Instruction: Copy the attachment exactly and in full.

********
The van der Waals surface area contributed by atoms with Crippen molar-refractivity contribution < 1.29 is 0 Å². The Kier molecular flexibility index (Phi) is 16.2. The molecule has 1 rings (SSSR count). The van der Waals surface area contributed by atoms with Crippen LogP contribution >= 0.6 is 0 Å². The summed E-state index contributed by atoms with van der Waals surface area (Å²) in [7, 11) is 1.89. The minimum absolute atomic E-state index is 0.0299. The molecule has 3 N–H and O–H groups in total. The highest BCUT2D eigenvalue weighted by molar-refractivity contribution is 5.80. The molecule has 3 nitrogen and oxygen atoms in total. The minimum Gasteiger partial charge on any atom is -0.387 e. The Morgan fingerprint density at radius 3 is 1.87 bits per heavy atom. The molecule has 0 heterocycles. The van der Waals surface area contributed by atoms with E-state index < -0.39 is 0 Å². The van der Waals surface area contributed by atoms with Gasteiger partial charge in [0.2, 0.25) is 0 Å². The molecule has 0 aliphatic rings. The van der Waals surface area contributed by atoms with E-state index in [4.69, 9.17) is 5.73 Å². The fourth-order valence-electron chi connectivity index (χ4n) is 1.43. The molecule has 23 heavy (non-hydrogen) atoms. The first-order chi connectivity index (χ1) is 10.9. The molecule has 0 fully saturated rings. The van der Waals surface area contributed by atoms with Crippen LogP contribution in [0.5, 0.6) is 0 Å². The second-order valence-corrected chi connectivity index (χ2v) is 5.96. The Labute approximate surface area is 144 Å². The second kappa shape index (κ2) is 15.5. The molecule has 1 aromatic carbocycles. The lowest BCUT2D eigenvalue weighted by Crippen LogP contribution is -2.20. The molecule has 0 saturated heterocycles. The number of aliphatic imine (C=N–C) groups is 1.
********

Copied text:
The van der Waals surface area contributed by atoms with Crippen molar-refractivity contribution < 1.29 is 0 Å². The Kier molecular flexibility index (Phi) is 16.2. The molecule has 1 rings (SSSR count). The van der Waals surface area contributed by atoms with Crippen LogP contribution >= 0.6 is 0 Å². The summed E-state index contributed by atoms with van der Waals surface area (Å²) in [7, 11) is 1.89. The minimum absolute atomic E-state index is 0.0299. The molecule has 3 N–H and O–H groups in total. The highest BCUT2D eigenvalue weighted by molar-refractivity contribution is 5.80. The molecule has 3 nitrogen and oxygen atoms in total. The minimum Gasteiger partial charge on any atom is -0.387 e. The Morgan fingerprint density at radius 3 is 1.87 bits per heavy atom. The molecule has 0 heterocycles. The van der Waals surface area contributed by atoms with E-state index < -0.39 is 0 Å². The van der Waals surface area contributed by atoms with Gasteiger partial charge in [0.2, 0.25) is 0 Å². The molecule has 0 aliphatic rings. The van der Waals surface area contributed by atoms with E-state index in [4.69, 9.17) is 5.73 Å². The fourth-order valence-electron chi connectivity index (χ4n) is 1.43. The molecule has 23 heavy (non-hydrogen) atoms. The first-order chi connectivity index (χ1) is 10.9. The molecule has 0 fully saturated rings. The van der Waals surface area contributed by atoms with Crippen LogP contribution in [0.5, 0.6) is 0 Å². The second-order valence-corrected chi connectivity index (χ2v) is 5.96. The Labute approximate surface area is 144 Å². The second kappa shape index (κ2) is 15.5. The molecule has 1 aromatic carbocycles. The lowest BCUT2D eigenvalue weighted by Crippen LogP contribution is -2.20. The molecule has 0 saturated heterocycles. The number of aliphatic imine (C=N–C) groups is 1.